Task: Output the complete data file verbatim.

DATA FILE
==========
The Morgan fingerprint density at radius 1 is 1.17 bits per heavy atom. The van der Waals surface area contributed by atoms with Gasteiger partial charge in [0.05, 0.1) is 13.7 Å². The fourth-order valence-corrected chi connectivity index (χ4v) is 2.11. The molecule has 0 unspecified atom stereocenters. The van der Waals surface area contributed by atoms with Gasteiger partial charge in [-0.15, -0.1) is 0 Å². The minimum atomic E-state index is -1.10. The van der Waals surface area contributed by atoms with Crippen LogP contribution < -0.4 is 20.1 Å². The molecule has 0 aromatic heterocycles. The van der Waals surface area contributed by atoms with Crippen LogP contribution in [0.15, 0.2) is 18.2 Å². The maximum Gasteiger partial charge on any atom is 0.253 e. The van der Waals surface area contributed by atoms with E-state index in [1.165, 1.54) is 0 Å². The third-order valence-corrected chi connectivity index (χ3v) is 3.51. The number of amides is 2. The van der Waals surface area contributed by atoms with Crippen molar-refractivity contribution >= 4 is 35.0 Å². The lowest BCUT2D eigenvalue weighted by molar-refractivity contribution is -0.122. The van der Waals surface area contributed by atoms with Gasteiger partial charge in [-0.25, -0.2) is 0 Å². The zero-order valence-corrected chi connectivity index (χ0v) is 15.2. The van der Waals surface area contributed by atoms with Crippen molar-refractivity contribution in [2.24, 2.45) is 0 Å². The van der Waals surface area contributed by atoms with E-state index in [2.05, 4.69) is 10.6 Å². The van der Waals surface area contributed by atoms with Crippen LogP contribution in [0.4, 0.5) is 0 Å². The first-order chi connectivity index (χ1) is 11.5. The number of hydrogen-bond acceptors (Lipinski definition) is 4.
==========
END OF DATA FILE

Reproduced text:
The Morgan fingerprint density at radius 1 is 1.17 bits per heavy atom. The van der Waals surface area contributed by atoms with Gasteiger partial charge in [0.05, 0.1) is 13.7 Å². The fourth-order valence-corrected chi connectivity index (χ4v) is 2.11. The molecule has 0 unspecified atom stereocenters. The van der Waals surface area contributed by atoms with Gasteiger partial charge in [-0.15, -0.1) is 0 Å². The minimum atomic E-state index is -1.10. The van der Waals surface area contributed by atoms with Crippen LogP contribution < -0.4 is 20.1 Å². The molecule has 0 aromatic heterocycles. The van der Waals surface area contributed by atoms with Crippen LogP contribution in [0.15, 0.2) is 18.2 Å². The maximum Gasteiger partial charge on any atom is 0.253 e. The van der Waals surface area contributed by atoms with E-state index in [1.165, 1.54) is 0 Å². The third-order valence-corrected chi connectivity index (χ3v) is 3.51. The number of amides is 2. The van der Waals surface area contributed by atoms with Crippen molar-refractivity contribution >= 4 is 35.0 Å². The lowest BCUT2D eigenvalue weighted by molar-refractivity contribution is -0.122. The van der Waals surface area contributed by atoms with Gasteiger partial charge in [-0.25, -0.2) is 0 Å². The zero-order valence-corrected chi connectivity index (χ0v) is 15.2. The van der Waals surface area contributed by atoms with Crippen molar-refractivity contribution in [2.24, 2.45) is 0 Å². The van der Waals surface area contributed by atoms with E-state index in [2.05, 4.69) is 10.6 Å². The van der Waals surface area contributed by atoms with Crippen LogP contribution in [0.4, 0.5) is 0 Å². The first-order chi connectivity index (χ1) is 11.5. The number of hydrogen-bond acceptors (Lipinski definition) is 4.